The Tosafot (ad loc.) disagree. They understand that an explicit source is needed to allow grace to be recited in any language (see there the reason for this). The derivation is as follows:

 

"And you shall bless the Lord," that is to say, since the blessing, and the praise, is directed toward God, you can recite the blessing in any language that you wish, and presumably, in a language that you know, so that you may wholeheartedly offer praise for your benefit. And so too we find in the Yerushalmi: "'And you shall bless' – so that he should know to whom he recites the blessing."

 

            That is to say, the derivation does not relate directly to the language in which the blessing must be recited, but rather to the definition of the obligation, and it is from this definition that we may draw a conclusion about the language. The blessing is "directed toward God" and must be recited "wholeheartedly," and therefore it need not be recited in Hebrew. On the one hand, this means that one may recite the grace in any language, but on the other hand, this leads to a certain stringency. Namely, the grace can only be recited in a known and understood language, for otherwise the blessing cannot be recited "wholeheartedly." Thus, the Ba'al ha-Tanya's assumption is almost explicitly stated in Tosafot in Berakhot, namely that the grace after meals requires "a fulfillment in the heart," and that this is derived from the verse, "And you shall bless the Lord." Only that according to Rashi in Sota there is no proof, and it stands to reason that Rashi is consistent with his own position that in fact one may recite grace even in a language that he does not understand.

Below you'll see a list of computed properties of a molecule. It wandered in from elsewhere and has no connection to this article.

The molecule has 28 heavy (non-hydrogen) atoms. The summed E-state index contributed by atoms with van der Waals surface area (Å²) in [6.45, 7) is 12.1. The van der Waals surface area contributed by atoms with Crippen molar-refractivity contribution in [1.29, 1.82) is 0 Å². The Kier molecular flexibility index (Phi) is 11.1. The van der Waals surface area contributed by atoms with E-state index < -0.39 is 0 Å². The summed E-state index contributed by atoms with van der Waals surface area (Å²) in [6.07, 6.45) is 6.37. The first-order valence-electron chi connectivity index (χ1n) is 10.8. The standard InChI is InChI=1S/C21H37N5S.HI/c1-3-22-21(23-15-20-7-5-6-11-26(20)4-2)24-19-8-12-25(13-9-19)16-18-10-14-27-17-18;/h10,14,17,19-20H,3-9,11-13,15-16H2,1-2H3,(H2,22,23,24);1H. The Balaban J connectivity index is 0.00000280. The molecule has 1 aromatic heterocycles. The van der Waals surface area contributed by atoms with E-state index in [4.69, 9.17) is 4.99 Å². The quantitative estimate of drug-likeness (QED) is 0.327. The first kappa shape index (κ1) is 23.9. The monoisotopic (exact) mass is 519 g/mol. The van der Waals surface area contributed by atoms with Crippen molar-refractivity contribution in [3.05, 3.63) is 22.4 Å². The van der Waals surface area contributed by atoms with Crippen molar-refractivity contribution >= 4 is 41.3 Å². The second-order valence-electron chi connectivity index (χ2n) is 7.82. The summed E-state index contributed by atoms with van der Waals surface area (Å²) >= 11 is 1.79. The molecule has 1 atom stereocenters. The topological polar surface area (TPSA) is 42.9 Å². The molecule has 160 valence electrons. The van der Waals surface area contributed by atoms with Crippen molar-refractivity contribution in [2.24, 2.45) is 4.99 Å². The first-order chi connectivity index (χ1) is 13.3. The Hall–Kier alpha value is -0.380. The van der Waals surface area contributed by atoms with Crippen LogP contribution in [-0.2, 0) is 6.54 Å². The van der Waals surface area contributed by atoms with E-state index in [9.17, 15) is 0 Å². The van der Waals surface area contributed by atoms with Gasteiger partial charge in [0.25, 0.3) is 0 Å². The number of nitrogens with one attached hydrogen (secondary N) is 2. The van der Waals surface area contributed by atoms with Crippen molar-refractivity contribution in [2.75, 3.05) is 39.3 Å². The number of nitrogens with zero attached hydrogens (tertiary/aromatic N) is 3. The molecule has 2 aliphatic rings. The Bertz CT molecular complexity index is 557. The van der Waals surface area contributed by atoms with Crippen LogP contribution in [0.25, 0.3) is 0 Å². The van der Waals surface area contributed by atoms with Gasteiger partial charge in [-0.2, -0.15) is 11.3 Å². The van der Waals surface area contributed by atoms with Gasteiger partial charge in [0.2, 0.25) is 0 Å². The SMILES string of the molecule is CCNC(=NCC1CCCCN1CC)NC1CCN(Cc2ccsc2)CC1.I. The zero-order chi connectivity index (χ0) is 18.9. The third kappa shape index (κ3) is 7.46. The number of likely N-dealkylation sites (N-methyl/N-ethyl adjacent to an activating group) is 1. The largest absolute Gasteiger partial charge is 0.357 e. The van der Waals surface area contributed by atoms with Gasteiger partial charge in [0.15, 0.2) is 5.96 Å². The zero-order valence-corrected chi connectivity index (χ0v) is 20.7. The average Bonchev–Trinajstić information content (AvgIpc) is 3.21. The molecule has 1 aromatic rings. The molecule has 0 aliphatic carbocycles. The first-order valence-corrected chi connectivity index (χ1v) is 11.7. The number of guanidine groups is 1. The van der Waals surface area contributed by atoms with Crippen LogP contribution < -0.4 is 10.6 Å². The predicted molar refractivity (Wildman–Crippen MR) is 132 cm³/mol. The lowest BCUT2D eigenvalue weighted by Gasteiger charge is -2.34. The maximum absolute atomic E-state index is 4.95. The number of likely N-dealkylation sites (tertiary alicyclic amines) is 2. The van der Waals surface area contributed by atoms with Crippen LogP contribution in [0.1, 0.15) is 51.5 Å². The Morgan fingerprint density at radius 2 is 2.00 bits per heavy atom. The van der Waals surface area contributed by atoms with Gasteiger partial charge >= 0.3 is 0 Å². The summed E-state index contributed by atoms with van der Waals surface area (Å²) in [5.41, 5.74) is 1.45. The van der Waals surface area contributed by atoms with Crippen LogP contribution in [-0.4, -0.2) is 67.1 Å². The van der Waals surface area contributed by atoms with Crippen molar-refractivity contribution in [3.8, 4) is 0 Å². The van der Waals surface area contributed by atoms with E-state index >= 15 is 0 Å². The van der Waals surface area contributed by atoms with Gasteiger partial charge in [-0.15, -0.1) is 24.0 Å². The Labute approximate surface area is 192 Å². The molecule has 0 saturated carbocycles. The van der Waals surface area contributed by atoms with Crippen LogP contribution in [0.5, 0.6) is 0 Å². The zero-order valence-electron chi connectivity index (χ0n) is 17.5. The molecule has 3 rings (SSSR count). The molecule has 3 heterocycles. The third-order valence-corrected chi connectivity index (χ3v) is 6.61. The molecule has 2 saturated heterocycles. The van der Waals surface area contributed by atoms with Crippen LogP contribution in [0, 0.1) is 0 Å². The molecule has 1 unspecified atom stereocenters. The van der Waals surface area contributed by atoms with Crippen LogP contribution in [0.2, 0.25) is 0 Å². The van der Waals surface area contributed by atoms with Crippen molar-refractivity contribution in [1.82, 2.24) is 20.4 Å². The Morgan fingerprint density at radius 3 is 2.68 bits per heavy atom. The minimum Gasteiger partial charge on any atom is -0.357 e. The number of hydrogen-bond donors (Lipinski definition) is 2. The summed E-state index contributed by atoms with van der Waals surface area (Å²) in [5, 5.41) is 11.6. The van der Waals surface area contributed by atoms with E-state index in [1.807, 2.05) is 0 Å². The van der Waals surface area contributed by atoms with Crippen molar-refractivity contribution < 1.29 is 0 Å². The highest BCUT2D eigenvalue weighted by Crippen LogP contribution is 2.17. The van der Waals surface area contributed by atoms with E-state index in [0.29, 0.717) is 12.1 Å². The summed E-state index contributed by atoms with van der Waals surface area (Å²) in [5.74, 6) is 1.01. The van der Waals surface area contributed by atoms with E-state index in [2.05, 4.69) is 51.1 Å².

ATTENTION TO THE MEANING WITH RESPECT TO OTHER BLESSINGS

 

            Does the Tosafot's stringency also apply to other blessings? Logically it would seem that if this is required for grace after meals, a blessing required by the Torah, the Sages would have followed this fundamental definition with respect to blessings that they instituted as well, insisting that one meet the criterion of, "And you shall bless the Lord your God." Accordingly, attention to the meaning should be indispensible with respect to all blessings. This is the understanding of the Shulchan Arukh ha-Rav based on the Tosafot and Rabbeinu Yona in Berakhot who do not specify otherwise. But he also brings the Tosafot in Sota who explicitly state that this requirement applies exclusively to grace after meals. They ask why it is that the rest of the blessings are not mentioned in the Mishna in Sota among those texts which "may be recited in any language." They answer that the Mishna only mentions those things which must be recited in an understood language, and it would seem that the Mishna maintains that regarding other blessings, there is no such limitation. Of course, their proof may be rejected, for it is possible that the Mishna includes the other blessings under grace after meals, which serves as their prototype.

 

            The following practical conclusions emerge from this discussion: There would have been room to say that regarding those blessings that must be recited by Torah law (grace after meals, and perhaps also the blessing recited over the Torah), if one recited the blessing without attention to its words, the blessing must be repeated, for there is a disagreement whether he has fulfilled his obligation, and in cases of uncertainty regarding a Torah law, we follow the stringent opinion. In practice, however, it is clear that one should not act in this manner, since the Posekim have noted that the general practice follows Rashi, and women fulfill their obligation even when they don't understand what they hear, and therefore the law is in accordance with this position at least in pressing circumstances and bedi'avad (after the fact). But in light of what has been said above, one should be especially careful to pay attention to the meaning of the blessings, especially grace after meals. This is certainly desirable regardless, but now it becomes clear that by strict law as understood by some of the Rishonim, if one recites a blessing without paying attention to its meaning, it is as if he has not recited the blessing.

 

By the merit of reciting blessings with a whole heart, may we merit a blessed life.

 

(Translated by David Strauss)



* Based on a shiur delivered in the Yeshiva, Motzaei Shabbat, Parashat Chayei-Sara, 5753 (1992).